Wireless carriers have been offering 3G mobile broadband plans for laptops for a few years, but typically if you want to get a cheap or free USB modem you need to sign up for a 2 year contract. Or you could pay full price for a USB modem, which can easily run $150 or more.

Now Telava is offering a USB modem called the Broadband Bullet that’s available for free with no contract required. But here’s the catch: If you pay for a month of service for $50 to $60 and then decide to cancel, you have to send the modem back.

Actually that doesn’t sound too bad as far as catches go. If you know that you’re going to need 3G access while you’re traveling for a week or two, you can sign up, get the mdoem, and return it when you get home.

If you don’t want to deal with that kind of hassle, you can just buy the modem outright for $200 and activate it or deactivate as you see fit. If you go with the use it and return it model, you’ll have to pay a $100 security deposit to receive the modem.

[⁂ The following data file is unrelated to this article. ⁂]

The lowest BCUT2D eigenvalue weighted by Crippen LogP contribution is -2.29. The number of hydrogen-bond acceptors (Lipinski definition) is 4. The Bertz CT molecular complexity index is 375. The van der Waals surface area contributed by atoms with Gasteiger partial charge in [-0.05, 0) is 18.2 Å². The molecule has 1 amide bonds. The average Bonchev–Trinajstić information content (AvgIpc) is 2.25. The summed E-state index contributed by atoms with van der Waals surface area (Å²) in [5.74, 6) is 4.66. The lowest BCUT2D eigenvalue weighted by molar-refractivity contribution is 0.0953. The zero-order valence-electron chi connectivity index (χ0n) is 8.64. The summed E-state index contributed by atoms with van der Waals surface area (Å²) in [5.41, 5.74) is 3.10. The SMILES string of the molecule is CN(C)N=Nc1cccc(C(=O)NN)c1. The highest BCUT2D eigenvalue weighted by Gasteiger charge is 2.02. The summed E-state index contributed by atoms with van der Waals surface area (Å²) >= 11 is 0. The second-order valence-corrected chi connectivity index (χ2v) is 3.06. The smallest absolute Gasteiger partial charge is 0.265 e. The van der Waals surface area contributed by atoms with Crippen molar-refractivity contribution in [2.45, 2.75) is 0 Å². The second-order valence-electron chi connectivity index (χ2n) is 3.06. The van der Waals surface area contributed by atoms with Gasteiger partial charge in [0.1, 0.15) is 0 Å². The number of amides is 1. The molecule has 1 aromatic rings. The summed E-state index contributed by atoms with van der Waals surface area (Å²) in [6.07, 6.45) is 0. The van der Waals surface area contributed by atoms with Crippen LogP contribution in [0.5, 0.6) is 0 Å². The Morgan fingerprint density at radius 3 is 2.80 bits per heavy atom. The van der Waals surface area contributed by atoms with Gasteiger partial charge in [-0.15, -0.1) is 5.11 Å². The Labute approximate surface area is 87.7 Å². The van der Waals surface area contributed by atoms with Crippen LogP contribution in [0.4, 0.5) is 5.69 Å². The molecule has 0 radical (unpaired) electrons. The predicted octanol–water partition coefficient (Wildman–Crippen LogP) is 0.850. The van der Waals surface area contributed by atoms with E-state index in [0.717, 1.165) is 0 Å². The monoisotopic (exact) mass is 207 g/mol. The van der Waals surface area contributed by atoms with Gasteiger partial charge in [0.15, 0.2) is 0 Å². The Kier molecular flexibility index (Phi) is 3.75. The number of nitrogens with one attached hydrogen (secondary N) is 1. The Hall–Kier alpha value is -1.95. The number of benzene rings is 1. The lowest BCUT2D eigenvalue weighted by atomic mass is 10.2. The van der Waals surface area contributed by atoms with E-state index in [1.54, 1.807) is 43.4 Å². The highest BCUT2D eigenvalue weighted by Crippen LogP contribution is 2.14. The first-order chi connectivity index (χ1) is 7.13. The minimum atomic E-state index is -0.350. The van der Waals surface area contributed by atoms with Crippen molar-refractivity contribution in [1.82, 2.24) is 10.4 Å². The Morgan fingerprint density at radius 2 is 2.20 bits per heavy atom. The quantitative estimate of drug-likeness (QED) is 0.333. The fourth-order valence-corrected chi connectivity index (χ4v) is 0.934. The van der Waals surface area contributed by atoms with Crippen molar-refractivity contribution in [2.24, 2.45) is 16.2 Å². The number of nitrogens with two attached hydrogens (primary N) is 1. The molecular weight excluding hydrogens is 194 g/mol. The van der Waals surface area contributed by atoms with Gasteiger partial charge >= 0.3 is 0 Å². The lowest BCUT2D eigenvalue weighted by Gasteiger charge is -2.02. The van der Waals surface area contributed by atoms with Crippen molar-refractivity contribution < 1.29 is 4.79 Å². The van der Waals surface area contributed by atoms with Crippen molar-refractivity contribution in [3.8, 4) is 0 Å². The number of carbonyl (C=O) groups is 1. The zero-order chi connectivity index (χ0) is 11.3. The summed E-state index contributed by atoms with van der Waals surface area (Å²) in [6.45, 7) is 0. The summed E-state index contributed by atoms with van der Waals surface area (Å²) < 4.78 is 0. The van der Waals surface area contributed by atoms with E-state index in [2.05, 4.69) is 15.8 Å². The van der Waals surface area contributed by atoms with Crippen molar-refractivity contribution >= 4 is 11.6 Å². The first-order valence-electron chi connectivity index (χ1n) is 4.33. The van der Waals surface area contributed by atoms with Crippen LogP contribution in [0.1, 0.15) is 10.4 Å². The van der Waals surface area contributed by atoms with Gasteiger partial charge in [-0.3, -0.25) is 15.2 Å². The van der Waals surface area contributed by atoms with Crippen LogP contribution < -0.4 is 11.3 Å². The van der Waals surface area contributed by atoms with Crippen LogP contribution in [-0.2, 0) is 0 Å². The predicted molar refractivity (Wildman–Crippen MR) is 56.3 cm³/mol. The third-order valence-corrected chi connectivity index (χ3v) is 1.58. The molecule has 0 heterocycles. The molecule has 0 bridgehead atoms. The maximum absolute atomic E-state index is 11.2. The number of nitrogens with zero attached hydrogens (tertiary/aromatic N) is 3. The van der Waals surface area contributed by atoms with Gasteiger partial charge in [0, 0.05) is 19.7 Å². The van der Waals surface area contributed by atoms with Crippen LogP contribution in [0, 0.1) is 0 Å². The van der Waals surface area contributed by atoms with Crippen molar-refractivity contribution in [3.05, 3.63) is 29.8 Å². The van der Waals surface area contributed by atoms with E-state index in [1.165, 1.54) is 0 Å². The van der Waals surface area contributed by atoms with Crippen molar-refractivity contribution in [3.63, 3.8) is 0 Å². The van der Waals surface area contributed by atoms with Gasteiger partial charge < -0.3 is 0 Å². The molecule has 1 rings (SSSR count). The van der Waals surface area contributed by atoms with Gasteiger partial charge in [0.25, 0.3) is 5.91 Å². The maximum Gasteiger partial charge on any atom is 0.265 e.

Telava’s $50/month plan has a 5GB monthly data cap, while the $60/month plan offers unlimited data transfer. All in all, it sounds like a much cheaper solution than RovAir, a short term 3G rental service I tested last year.

via SlashGear



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5 replies on “Telava USB stick offers no-contract 3G access in the US”

  1. I bought Verizon’s MiFi unit (smaller than a deck of cards) and use it on their pay-as-you-go daypass plan. It’s $15 for 24 hours of service. It’s not for everyone, but if you only need wifi away from a coffee shop or hotel a couple of times a month it’s a good deal.

  2. 50 Dollars for 5gb a month and 3G speeds?

    ….ahahahahah

    Not to mention the “unlimited” plan isn’t likely truly unlimited.

    When will these clowns learn.

  3. Why are these things so expensive stateside? Normally it’s rip-off Britain, but for once we seem to get the best deals with this kind of thing. Bought my 3G stick (including a gigabyte of access) for £40 ($61) and pay £15 ($23) per extra gigabyte with no time limit. End of. I’ve never even had to pay the latter; one gigabyte goes a long way when there’s no incentive to “use it or lose it”.

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